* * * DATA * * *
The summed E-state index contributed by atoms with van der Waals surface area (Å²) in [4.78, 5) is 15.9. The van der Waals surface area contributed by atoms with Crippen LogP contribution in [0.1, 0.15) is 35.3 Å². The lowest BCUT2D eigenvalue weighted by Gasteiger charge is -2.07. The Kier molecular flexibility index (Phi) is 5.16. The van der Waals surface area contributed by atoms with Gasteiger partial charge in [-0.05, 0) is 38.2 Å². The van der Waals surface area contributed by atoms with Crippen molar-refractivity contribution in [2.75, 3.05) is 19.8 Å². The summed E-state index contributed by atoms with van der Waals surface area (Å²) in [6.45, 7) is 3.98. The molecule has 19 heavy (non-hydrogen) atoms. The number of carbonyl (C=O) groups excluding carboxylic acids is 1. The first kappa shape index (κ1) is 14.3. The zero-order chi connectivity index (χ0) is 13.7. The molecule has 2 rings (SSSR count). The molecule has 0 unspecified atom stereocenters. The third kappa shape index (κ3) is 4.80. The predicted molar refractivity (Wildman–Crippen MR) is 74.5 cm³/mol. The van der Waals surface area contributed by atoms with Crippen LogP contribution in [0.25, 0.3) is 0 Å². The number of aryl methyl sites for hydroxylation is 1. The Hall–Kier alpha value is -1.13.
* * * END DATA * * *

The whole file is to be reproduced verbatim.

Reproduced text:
The summed E-state index contributed by atoms with van der Waals surface area (Å²) in [4.78, 5) is 15.9. The van der Waals surface area contributed by atoms with Crippen LogP contribution in [0.1, 0.15) is 35.3 Å². The lowest BCUT2D eigenvalue weighted by Gasteiger charge is -2.07. The Kier molecular flexibility index (Phi) is 5.16. The van der Waals surface area contributed by atoms with Gasteiger partial charge in [-0.05, 0) is 38.2 Å². The van der Waals surface area contributed by atoms with Crippen molar-refractivity contribution in [2.75, 3.05) is 19.8 Å². The summed E-state index contributed by atoms with van der Waals surface area (Å²) in [6.45, 7) is 3.98. The molecule has 19 heavy (non-hydrogen) atoms. The number of carbonyl (C=O) groups excluding carboxylic acids is 1. The first kappa shape index (κ1) is 14.3. The zero-order chi connectivity index (χ0) is 13.7. The molecule has 2 rings (SSSR count). The molecule has 0 unspecified atom stereocenters. The third kappa shape index (κ3) is 4.80. The predicted molar refractivity (Wildman–Crippen MR) is 74.5 cm³/mol. The van der Waals surface area contributed by atoms with Crippen LogP contribution in [0.25, 0.3) is 0 Å². The number of aryl methyl sites for hydroxylation is 1. The Hall–Kier alpha value is -1.13.